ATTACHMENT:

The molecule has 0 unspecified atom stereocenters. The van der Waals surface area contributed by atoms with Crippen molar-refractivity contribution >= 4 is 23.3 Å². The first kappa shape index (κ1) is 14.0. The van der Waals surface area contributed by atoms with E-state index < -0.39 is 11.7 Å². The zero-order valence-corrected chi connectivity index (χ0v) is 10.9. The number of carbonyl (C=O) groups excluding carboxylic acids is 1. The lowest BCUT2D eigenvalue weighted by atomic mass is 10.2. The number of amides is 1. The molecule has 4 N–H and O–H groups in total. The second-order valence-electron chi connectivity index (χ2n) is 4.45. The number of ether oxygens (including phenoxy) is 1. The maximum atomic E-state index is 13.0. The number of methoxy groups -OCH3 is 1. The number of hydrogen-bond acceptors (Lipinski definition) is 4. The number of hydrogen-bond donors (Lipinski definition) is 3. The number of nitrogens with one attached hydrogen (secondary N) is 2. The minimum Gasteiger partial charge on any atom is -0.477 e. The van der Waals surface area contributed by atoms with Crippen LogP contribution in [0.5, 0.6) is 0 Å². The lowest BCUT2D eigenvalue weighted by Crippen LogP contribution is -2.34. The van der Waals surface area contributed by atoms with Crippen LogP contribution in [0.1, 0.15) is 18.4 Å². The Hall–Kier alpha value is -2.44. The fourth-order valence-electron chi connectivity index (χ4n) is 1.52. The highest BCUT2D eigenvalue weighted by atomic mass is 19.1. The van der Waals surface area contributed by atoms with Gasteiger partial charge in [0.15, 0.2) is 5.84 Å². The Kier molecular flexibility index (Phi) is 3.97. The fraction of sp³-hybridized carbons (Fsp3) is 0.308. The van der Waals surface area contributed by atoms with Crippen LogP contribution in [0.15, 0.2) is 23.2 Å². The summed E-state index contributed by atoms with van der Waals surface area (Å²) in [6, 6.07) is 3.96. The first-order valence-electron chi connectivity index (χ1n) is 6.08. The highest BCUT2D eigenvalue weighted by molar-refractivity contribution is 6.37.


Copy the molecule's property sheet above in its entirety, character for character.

The molecule has 0 unspecified atom stereocenters. The van der Waals surface area contributed by atoms with Crippen molar-refractivity contribution >= 4 is 23.3 Å². The first kappa shape index (κ1) is 14.0. The van der Waals surface area contributed by atoms with E-state index < -0.39 is 11.7 Å². The zero-order valence-corrected chi connectivity index (χ0v) is 10.9. The number of carbonyl (C=O) groups excluding carboxylic acids is 1. The lowest BCUT2D eigenvalue weighted by atomic mass is 10.2. The number of amides is 1. The molecule has 4 N–H and O–H groups in total. The second-order valence-electron chi connectivity index (χ2n) is 4.45. The number of ether oxygens (including phenoxy) is 1. The maximum atomic E-state index is 13.0. The number of methoxy groups -OCH3 is 1. The number of hydrogen-bond acceptors (Lipinski definition) is 4. The number of hydrogen-bond donors (Lipinski definition) is 3. The number of nitrogens with one attached hydrogen (secondary N) is 2. The minimum Gasteiger partial charge on any atom is -0.477 e. The van der Waals surface area contributed by atoms with Crippen LogP contribution in [0.5, 0.6) is 0 Å². The lowest BCUT2D eigenvalue weighted by Crippen LogP contribution is -2.34. The van der Waals surface area contributed by atoms with Crippen LogP contribution in [0.1, 0.15) is 18.4 Å². The Hall–Kier alpha value is -2.44. The fourth-order valence-electron chi connectivity index (χ4n) is 1.52. The highest BCUT2D eigenvalue weighted by atomic mass is 19.1. The van der Waals surface area contributed by atoms with Gasteiger partial charge in [0.15, 0.2) is 5.84 Å². The Kier molecular flexibility index (Phi) is 3.97. The fraction of sp³-hybridized carbons (Fsp3) is 0.308. The van der Waals surface area contributed by atoms with Crippen LogP contribution in [0.15, 0.2) is 23.2 Å². The summed E-state index contributed by atoms with van der Waals surface area (Å²) in [6, 6.07) is 3.96. The first-order valence-electron chi connectivity index (χ1n) is 6.08. The highest BCUT2D eigenvalue weighted by molar-refractivity contribution is 6.37.